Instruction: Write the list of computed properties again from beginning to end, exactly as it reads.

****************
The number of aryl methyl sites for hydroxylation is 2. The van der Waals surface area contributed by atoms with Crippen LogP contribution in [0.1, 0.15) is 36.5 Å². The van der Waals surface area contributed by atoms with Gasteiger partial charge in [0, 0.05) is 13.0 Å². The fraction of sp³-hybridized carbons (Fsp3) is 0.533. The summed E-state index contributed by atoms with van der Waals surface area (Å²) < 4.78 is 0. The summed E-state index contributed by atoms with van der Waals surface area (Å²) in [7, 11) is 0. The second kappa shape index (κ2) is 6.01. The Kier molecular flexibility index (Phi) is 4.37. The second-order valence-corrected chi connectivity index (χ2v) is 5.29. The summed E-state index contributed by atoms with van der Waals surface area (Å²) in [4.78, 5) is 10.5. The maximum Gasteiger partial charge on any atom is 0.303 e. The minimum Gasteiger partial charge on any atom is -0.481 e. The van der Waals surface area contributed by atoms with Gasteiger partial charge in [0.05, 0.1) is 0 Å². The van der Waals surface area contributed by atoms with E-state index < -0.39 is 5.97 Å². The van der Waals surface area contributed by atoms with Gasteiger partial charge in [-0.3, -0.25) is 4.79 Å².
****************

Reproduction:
The number of aryl methyl sites for hydroxylation is 2. The van der Waals surface area contributed by atoms with Crippen LogP contribution in [0.1, 0.15) is 36.5 Å². The van der Waals surface area contributed by atoms with Gasteiger partial charge in [0, 0.05) is 13.0 Å². The fraction of sp³-hybridized carbons (Fsp3) is 0.533. The summed E-state index contributed by atoms with van der Waals surface area (Å²) < 4.78 is 0. The summed E-state index contributed by atoms with van der Waals surface area (Å²) in [7, 11) is 0. The second kappa shape index (κ2) is 6.01. The Kier molecular flexibility index (Phi) is 4.37. The second-order valence-corrected chi connectivity index (χ2v) is 5.29. The summed E-state index contributed by atoms with van der Waals surface area (Å²) in [4.78, 5) is 10.5. The maximum Gasteiger partial charge on any atom is 0.303 e. The minimum Gasteiger partial charge on any atom is -0.481 e. The van der Waals surface area contributed by atoms with Gasteiger partial charge in [0.05, 0.1) is 0 Å². The van der Waals surface area contributed by atoms with E-state index < -0.39 is 5.97 Å². The van der Waals surface area contributed by atoms with Gasteiger partial charge in [-0.3, -0.25) is 4.79 Å².